Americans have a high interest and awareness of the Bible, but not many read the scripture regularly, and one-third say that's the reason society's morals are in decline, according to a recent poll for the American Bible Society.
The survey conducted by the Barna Group found nearly nine out of 10 (88 percent) of Americans own a Bible, and those same people own an average of 4.4 copies of the book.
"And while it might not be surprising that religiously devoted Christians own Bibles, the study finds that six out of 10 Americans (59 percent) who have no faith or who identify as atheists own a Bible," researchers said. "Despite many aspects of society that are secularizing, penetration of scripture remains high in 2013."
The survey noted that 20 years ago, 92 percent of Americans said they owned a Bible.
But few of those who own a Bible read it regularly, according to the 2013 survey. While 61 percent said they wish they read the Bible more, just 13 percent said they read the Bible daily. More than half (57 percent) read their Bible at least four times a year.
The Bible can be intimidating, the Rev. James Martin, a Jesuit priest and author of “The Jesuit Guide to (Almost) Everything,” told Religion News Service.
“There’s a tendency to think that if you read the Bible, you have to read it from start to finish. But when people do read the Bible, they don’t know where to begin,” he said.
Four-in-10 adults said they simply don't have enough time to read the Bible, according to the survey. But when they do find the time, the main reason for 53 percent of Bible readers to engage with scripture was to be closer to God.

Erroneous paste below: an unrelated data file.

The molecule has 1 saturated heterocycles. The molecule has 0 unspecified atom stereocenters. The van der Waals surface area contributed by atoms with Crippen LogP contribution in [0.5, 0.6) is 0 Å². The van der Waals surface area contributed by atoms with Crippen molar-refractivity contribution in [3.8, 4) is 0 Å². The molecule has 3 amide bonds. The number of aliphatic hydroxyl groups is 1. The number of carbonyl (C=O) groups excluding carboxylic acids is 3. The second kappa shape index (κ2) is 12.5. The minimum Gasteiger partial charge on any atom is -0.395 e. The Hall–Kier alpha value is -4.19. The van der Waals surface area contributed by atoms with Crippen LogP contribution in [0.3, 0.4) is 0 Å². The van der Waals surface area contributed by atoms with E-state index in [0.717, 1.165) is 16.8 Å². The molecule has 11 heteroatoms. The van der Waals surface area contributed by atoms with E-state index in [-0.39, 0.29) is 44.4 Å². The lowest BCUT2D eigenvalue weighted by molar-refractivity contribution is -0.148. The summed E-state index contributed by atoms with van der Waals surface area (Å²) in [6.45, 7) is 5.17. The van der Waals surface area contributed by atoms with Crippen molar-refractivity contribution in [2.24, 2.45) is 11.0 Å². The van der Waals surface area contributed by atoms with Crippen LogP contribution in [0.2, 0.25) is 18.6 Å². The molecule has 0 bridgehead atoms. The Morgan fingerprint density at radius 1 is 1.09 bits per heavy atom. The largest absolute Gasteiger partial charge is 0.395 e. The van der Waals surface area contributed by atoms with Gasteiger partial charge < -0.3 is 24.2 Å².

Barna found that more than one-third (32 percent) of those surveyed said a lack of reading the Bible is the main reason for what they see is a decline in the morals and values of America. Another 29 percent blame the negative influence of media and 25 percent blame corporate greed for the decline in morals and values.
Although nearly half (49 percent) believe the Bible doesn’t have much impact on American youth, it is the 18-28-year-old age group that showed more interest than older adults in what the Bible had to say on certain issues.
"Four out of 10 (millennials) say they are interested in the Bible’s wisdom on dealing with illness and death, compared with about one-quarter of all adults (28 percent) who say the same," Barna researchers wrote. "More than one-third (35 percent) of (millennials) are interested in the Bible’s perspective on dating and relationships, and four out of 10 (42 percent) want to know what scripture says about parenting — both of those percentages are much higher than the norms."
The survey didn't just consider the written word. Barna also took a separate poll of 615 adults and found 42 percent watched at least a portion of the History Channel's miniseries "The Bible," which aired on consecutive Sundays in March.
More than 10 million viewers tuned in each week, with the highest viewership (13.1 million) on the opening Sunday and on Easter Sunday (11.7 million).
"Overall, seven out of 10 viewers (69 percent) say the miniseries gave them a 'surprise or new discovery' about the Bible that they didn’t know before watching," Barna researchers said. "Among those segments most likely to report such insights are young adult viewers."
Other findings in the survey:
• 80 percent believe the Bible to be sacred literature.
• 47 percent believe the Bible, Quran and Book of Mormon are all different expressions of the same truth.
• While the percentage of those who read the Bible regularly and believe it to be inspired has remained at about 20 percent from 2011 to 2013, the percent of those who believe the Bible to be inspired but who don't read it often has dropped from 45 percent to 39 percent in the same time period.
• The percentage of those who are antagonistic toward the Bible and rarely read it increased from 10 percent in 2011 to 17 percent in 2013.
For detailed analysis of all the questions in the survey, click here.
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